Advertisement

Dodging Bankruptcy and the Crusher

This Classic Was Saved Twice

Joe Greeves - July 05, 2012 10:00 AM

Image
Image
Image
Image
Image
Image
Image
Image
Image
Image
Image
Image

Image 1 of 12

(Editor's note: Shortly after this article was written and printed in Auto Enthusiast (July issue), John Guarnieri was killed in a traffic accident en route to a show with his Dodge in tow. Our sympathies are extended to the friends and family in the loss and it was our privilege to share John's car and passion with our readers).  

Financial bailouts of automobile companies have been in the news but shoring up the auto industry is not something limited to recent times.

This beautiful 1955 Dodge Custom Royal Lancer is proof that sometimes the infusion of extra cash can produce striking results. Almost driven to bankruptcy because of poor sales in 1953 and 1954, Chrysler was saved from collapse by a $250 million loan from Prudential and the talents of automotive designer Virgil Exner. In 1955, a beautiful collection of cars across the board became the result that put Chrysler solidly back into the Big Three.

The redesigned 1955 Dodge emerged from the makeover as a truly representative car of the ’50s. Positioned between Plymouth andDe Soto in the Chrysler lineup, the Dodge sported a six-volt electrical system, kingpin/leaf spring suspension, and 15-inch wheels. Six adults could ride in comfort and the trunk could hold their luggage.

Over-engineered with 20-quart cooling systems and six-quart oil capacities (sixes as well as V-8s) the engines ran on low octane gas and were trouble free. They were good looking cars then and still are today.

Enter John Guarnieri, a retired police officer and lifelong Mopar enthusiast living in St. Augustine, Florida. John is an active member of the Ancient City Auto Club and has owned 64 vehicles over the years. His involvement with this beautiful example began moments before it was headed to the crusher!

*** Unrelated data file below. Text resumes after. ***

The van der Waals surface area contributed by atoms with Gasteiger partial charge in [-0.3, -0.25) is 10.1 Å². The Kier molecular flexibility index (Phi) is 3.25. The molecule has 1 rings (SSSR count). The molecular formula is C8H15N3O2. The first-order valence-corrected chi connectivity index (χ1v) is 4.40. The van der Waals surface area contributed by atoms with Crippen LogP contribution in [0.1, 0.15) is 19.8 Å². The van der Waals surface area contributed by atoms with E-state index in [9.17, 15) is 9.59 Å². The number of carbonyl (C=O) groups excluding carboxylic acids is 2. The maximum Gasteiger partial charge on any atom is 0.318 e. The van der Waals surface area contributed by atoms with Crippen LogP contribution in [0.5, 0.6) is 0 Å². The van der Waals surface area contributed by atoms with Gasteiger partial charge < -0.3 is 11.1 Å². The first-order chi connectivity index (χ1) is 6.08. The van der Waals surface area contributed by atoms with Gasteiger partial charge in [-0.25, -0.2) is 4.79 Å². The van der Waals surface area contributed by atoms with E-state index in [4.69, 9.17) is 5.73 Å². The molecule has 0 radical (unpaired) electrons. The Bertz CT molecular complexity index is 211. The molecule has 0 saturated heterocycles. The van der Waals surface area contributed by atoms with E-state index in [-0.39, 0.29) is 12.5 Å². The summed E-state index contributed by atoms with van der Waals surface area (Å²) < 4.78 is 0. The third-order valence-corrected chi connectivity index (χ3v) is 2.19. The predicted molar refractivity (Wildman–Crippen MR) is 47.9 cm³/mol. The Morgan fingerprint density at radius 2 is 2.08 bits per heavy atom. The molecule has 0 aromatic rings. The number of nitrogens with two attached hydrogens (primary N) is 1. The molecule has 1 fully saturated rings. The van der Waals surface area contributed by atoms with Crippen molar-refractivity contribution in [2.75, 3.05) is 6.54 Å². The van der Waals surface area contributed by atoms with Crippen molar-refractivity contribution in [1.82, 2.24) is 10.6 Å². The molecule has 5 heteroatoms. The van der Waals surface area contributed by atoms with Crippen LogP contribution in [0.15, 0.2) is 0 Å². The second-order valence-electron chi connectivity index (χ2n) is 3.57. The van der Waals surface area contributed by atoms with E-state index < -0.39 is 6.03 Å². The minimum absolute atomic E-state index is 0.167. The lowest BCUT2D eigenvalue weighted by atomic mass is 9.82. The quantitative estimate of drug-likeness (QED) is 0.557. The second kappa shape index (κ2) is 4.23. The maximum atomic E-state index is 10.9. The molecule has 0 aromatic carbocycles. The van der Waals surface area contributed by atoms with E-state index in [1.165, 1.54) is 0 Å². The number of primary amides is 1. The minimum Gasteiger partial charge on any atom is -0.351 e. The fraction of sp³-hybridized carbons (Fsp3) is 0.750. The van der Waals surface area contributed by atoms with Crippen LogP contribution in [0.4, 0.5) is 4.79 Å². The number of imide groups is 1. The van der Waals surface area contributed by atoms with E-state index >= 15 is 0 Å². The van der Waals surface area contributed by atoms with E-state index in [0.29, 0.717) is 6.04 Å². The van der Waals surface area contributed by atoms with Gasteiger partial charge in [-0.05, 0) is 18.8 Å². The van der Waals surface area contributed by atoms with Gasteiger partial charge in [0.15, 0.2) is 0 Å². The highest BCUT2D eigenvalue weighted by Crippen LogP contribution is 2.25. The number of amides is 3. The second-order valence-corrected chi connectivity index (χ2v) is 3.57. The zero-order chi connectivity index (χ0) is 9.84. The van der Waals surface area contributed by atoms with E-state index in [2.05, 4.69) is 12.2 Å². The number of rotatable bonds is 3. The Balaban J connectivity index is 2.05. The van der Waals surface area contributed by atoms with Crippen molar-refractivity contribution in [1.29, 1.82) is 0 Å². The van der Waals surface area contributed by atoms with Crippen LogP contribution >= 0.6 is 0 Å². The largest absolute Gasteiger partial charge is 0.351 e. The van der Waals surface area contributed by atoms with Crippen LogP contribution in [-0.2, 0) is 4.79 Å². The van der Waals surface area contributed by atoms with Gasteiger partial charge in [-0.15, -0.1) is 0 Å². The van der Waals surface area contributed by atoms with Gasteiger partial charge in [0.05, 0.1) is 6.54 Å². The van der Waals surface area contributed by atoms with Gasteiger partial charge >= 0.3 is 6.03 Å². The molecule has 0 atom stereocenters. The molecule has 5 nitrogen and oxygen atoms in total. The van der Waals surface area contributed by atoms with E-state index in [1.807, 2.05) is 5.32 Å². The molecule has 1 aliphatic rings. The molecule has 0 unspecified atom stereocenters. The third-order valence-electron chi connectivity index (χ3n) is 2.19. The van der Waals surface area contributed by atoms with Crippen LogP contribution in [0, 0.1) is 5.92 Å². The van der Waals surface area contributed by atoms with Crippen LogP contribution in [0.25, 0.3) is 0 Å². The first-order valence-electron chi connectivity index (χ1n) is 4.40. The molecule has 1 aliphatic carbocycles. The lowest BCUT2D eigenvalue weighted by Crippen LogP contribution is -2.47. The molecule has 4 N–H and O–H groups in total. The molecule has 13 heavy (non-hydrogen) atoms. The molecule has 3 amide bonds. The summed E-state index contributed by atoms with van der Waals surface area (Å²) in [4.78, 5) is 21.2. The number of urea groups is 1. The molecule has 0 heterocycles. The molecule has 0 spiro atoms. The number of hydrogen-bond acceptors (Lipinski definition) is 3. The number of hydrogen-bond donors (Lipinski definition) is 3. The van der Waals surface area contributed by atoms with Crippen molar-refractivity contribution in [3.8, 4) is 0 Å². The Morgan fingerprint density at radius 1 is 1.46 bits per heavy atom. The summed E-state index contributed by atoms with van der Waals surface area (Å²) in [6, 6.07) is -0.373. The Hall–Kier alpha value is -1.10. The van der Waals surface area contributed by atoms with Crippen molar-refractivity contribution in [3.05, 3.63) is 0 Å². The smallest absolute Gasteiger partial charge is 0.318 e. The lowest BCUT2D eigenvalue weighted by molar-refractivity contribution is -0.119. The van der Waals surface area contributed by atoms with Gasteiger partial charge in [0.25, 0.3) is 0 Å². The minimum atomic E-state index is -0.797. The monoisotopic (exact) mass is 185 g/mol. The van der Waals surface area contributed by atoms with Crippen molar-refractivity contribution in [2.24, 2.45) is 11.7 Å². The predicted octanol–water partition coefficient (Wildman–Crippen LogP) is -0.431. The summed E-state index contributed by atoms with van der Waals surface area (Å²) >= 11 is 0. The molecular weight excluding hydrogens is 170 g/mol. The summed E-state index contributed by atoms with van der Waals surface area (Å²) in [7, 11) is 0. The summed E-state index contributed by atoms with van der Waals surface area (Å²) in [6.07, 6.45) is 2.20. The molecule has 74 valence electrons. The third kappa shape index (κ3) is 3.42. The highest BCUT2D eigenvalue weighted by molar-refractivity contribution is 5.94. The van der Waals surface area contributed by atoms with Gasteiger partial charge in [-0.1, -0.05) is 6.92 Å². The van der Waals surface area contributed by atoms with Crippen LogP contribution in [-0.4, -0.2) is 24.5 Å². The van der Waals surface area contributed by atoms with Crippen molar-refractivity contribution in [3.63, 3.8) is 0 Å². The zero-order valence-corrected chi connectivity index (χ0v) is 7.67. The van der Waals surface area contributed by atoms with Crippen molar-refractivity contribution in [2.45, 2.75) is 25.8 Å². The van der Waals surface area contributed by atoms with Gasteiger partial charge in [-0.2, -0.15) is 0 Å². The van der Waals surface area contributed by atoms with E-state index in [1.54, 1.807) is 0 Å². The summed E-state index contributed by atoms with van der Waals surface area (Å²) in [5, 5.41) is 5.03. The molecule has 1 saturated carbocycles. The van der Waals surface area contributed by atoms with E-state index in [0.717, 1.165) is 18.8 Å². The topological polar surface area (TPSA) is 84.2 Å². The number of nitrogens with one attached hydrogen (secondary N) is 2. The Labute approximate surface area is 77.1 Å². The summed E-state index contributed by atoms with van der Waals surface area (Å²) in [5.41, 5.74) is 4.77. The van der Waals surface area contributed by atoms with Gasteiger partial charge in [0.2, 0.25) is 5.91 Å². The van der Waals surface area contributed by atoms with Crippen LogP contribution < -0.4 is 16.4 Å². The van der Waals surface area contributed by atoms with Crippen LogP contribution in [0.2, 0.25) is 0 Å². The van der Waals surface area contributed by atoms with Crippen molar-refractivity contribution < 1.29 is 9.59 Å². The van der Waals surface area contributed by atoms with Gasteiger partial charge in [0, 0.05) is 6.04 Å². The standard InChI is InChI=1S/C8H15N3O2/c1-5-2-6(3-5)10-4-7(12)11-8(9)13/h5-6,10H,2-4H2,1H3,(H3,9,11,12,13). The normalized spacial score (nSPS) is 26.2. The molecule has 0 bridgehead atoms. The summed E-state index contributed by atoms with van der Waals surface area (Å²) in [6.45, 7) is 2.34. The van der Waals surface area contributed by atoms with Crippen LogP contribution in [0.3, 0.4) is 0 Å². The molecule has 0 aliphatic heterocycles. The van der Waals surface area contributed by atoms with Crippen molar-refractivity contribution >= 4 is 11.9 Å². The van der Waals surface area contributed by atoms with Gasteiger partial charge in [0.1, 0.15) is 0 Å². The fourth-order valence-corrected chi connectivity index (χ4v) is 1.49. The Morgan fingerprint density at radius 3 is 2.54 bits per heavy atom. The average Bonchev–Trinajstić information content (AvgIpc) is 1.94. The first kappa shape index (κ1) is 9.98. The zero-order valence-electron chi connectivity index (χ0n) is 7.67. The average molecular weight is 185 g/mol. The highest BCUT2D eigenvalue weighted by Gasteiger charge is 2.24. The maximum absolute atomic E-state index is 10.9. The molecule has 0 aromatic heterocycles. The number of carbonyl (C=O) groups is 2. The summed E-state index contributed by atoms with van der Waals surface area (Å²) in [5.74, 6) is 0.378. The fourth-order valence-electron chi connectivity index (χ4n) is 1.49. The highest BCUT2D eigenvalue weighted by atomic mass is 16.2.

In February 2004, he and a friend were on a parts run when they drove past a junkyard in Lake City, South Carolina, surprised to see a distinctive tri-colored Dodge being pushed inside the fence. Except for rusted floorboards from a failed heater core, the car was complete and the body was pristine. A six-volt battery and a gallon of fresh gas brought the 270 Hemi V-8 to life, convincing John that the car had potential.

He learned that the car had been carefully stored for more than 25 years by the grandfather and his son, but the grandson got involved with drugs and never paid the storage fees. Knowing that the Custom Royal Lancer was the flagship car of the Dodge line, John stepped up like Prudential a half century before, intent on saving the car. He wrote a check for the storage fee, paid for a South Carolina title, and took the car home. As an unexpected bonus, the dealer threw in a second ’55 Dodge as a parts car. In all, John acquired five parts cars during the almost four year restoration.

After trailering the car back to St. Augustine, John’s first step was to get the brakes working properly and exercising the engine. Several trips up and down the highway and two oil changes later, the engine stopped spewing black smoke, a sign that it was time for the full restoration to begin.